While, at first glance, this standard sounds like an effective means of preventing frivolous litigation by making sure potential plaintiffs believe they have a winnable case before going to court, such a rule actually discourages good faith litigation. In fact, in order to prevent Rule 82 from deterring potential plaintiffs desiring to bring public interest lawsuits, the courts created an exception that would prohibit an award of attorney fees in such cases.
After extensive political pressure from corporations and other defendants who become alarmed by successful lawsuits filed by citizens, however, in 2003, the Alaska legislature abolished the judicially created the public interest exception with the adoption of HB 145. Legal experts, however, claim that because the Act is clearly intended to discriminate against the general public who might be considering filing good faith environmental protection claims, it violates the concepts of fundamental fairness contemplated by the Bill of Rights and the U.S. Constitution.
Specifically, in describing the legal obligation of state governments, the Fifth Amendment says that no one shall be "deprived of life, liberty or property without due process of law." Then in the only instance in which a prohibition is stated twice in the Constitution, the Fourteenth Amendment, repeats the identical terms in what has been referred to as the “Due Process Clause.” Due Process, therefore, mandates that before any governmental entity may deprive a citizen of the United States of life, liberty or property, it must provide fair procedures.
In fact, the courts in Alaska have found that access to the judicial system is a fundamental right under the state’s Constitution, when citizens are attempting to protect natural resources and efforts by the government to prevent meaningful access to the courts are therefore, a violation of procedural due process. In fact, the Alaska Supreme Court has found that fairness underlying the right to procedural due process is particularly important in relation to protection of water resources which as in the case of the Due Process clause in the U.S. Constitution, is also mentioned twice in the state constitution as reserved for to the people “for common use” and for “fish and wildlife.”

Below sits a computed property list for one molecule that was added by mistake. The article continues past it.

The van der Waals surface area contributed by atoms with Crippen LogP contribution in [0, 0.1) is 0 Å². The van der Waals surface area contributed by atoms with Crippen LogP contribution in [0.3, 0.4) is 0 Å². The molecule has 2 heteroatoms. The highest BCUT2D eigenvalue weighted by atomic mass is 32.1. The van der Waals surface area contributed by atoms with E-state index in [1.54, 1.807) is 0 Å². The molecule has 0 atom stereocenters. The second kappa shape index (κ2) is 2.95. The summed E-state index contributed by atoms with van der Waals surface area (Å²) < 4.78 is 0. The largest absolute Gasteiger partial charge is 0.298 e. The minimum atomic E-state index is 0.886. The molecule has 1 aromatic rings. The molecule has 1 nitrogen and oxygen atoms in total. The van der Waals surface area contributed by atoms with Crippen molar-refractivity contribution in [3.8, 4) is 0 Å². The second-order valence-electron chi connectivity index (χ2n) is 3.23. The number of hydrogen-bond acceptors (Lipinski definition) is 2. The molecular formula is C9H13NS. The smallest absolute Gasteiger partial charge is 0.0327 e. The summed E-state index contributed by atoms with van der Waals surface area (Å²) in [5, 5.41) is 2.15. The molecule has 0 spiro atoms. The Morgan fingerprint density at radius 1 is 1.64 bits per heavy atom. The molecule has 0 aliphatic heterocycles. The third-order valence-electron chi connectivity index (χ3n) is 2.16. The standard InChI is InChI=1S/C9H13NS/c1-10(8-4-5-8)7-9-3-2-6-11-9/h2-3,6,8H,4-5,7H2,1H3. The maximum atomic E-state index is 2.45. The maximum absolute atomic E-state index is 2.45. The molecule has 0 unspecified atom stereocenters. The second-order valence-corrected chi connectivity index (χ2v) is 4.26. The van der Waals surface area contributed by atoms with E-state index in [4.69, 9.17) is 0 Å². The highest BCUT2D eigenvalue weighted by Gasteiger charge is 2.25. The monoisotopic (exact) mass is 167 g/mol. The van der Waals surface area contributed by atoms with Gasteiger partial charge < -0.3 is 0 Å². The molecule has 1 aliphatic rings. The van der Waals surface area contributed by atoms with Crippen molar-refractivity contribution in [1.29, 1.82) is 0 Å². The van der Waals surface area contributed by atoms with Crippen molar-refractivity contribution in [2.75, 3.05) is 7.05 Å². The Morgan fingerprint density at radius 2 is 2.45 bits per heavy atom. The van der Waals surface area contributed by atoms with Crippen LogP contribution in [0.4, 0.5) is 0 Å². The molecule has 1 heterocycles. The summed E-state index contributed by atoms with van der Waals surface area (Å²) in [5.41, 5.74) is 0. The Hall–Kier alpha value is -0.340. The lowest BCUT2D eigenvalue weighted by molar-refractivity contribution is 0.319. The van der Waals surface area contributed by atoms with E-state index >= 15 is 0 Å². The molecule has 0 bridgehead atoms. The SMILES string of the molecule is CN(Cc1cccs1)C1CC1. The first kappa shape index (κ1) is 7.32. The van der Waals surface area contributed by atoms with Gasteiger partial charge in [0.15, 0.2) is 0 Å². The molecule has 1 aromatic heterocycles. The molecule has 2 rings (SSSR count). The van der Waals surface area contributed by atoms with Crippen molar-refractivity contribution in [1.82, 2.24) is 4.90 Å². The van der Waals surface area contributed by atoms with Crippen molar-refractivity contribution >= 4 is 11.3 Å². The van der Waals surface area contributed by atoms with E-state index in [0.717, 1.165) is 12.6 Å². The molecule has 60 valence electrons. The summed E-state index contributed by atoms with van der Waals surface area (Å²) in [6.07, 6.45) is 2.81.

While the Alaska legislature maintained that the intent of HB 145 was to prevent courts from discriminating “in the award of attorney fees and costs to or against a party in a civil action or appeal…” some would say what it actually did, was to turn the Due Process Claus on its head. This is based on the fact that, due to the limited ability of the general public to afford the cost of litigation including to pay the other sides attorney fees if they lose, the statute clearly favors corporations over such individuals regarding access to the courts.
That the statute has had a chilling effect on good faith public interest law case is illustrated by the fact that non-profit organizations have dramatically slowed the filing of public interest lawsuits. In an Alaska Law Review article entitled “The End of The Public Interest Exception: Preventing the Deterrence of Future Litigants with Rule 82(b)(3)(I),” written shortly after the adoption of HB 145, the author observed that:
the Sierra Club, which in the past has filed numerous cases to protect Alaska’s natural resources ‘has not brought a single action in Alaska state court…because there has been no reliable way to predict its potential liability for fee and cost awards.’ Likewise, the Northern Alaska Environmental Center ‘has filed only one non-constitutional case’…which had eight plaintiff organizations to share the burden of any potential adverse fee award.’ The risks for potential plaintiff groups in other contexts are similar.
As an excuse to give major corporations unfettered access to the state’s natural resources, politicians have turned the idea of doing things the Alaskan way into keeping out federal environmental regulations and silencing local residents and the general public when they attempt to enforce and adopt natural and subsistence resource protection policies. Instead of the fallacy of federal over-reach created by Alaska politicians, maybe it’s time that we concern ourselves with corporate over-reach that has occurred with the encouragement of the same politicians.